If you’re an aspiring pastor or theologian, I think you should consider learning Spanish. If you’re a seminary, I think you should consider offering it.
For pastors — with the increase of Spanish-speakers in the U. S., and the small number of Spanish-language worship services by comparison, I expect one of the church’s greatest new “frontiers” in America to come in the form of churches and worship services that use the Spanish language. Whether aspiring pastors are preparing to lead these churches, or simply preparing to more effectively communicate with those who do, I believe they can benefit greatly from facility with the language.
I’ve heard the United Methodist Church has had trouble figuring out what to do with non-English-speaking Hispanics who are pursuing ordination. Ordination guarantees an appointment, and they don’t know what to do if there’s not a Spanish-speaking appointment to give them. That’s something the UMC will need to figure out and get over soon, or they’re going to miss a significant, growing portion of the American population.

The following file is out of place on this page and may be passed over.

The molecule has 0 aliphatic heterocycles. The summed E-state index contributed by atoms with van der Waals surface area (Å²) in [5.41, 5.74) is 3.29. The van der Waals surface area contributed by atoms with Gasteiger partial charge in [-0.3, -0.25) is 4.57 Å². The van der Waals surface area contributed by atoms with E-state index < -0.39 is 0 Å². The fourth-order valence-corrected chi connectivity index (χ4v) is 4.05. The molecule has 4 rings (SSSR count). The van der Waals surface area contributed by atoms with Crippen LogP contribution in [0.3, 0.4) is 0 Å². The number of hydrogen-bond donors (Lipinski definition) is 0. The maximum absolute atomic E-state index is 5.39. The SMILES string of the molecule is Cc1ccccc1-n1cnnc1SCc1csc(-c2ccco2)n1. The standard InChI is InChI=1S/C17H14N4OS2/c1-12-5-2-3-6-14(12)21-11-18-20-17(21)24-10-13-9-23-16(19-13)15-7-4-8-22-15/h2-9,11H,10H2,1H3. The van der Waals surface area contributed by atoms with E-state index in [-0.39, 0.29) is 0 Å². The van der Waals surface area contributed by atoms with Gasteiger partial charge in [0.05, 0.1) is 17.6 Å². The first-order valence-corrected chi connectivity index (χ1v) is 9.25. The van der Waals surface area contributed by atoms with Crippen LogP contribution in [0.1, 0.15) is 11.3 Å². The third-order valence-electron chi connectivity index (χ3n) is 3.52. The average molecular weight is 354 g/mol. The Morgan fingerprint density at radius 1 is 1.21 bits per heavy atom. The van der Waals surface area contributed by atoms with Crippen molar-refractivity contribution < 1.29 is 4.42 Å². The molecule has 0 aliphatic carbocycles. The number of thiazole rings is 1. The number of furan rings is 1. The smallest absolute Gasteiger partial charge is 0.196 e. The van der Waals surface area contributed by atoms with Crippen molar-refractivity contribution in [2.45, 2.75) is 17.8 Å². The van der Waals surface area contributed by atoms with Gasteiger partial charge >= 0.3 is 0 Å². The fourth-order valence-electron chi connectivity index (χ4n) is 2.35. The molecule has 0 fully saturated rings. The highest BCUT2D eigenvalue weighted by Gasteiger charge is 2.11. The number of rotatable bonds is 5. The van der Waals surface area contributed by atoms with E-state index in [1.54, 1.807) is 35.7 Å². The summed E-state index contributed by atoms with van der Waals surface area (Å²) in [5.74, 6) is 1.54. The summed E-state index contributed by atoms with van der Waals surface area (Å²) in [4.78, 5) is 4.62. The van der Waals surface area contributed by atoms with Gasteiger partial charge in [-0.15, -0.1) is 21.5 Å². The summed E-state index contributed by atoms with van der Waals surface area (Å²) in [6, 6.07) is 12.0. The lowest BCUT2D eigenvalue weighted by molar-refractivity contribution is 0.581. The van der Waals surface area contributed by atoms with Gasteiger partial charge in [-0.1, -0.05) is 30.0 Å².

For theologians — I expect Spanish to be an important language for upcoming theologians. It’s pretty common to see German offered in seminary, and sometimes even French, so you can interact with the bulk of non-English scholarly work of the past few centuries. With the rise of Christianity in Spanish-speaking countries, I could easily see Spanish becoming the most important non-English language for interacting with 21st century theologians.
(Aspring) pastors and theologians, think about it. Might it be worthwhile to study some Spanish?
Seminaries and divinity schools, might you consider offering Spanish courses? You’ll be preparing your students well for ministry and theological work in the 21st century.
For a good laugh, here’s a look at some of my early stumbles trying to learn Spanish while living in Spain: “The most humbling experience of my life…”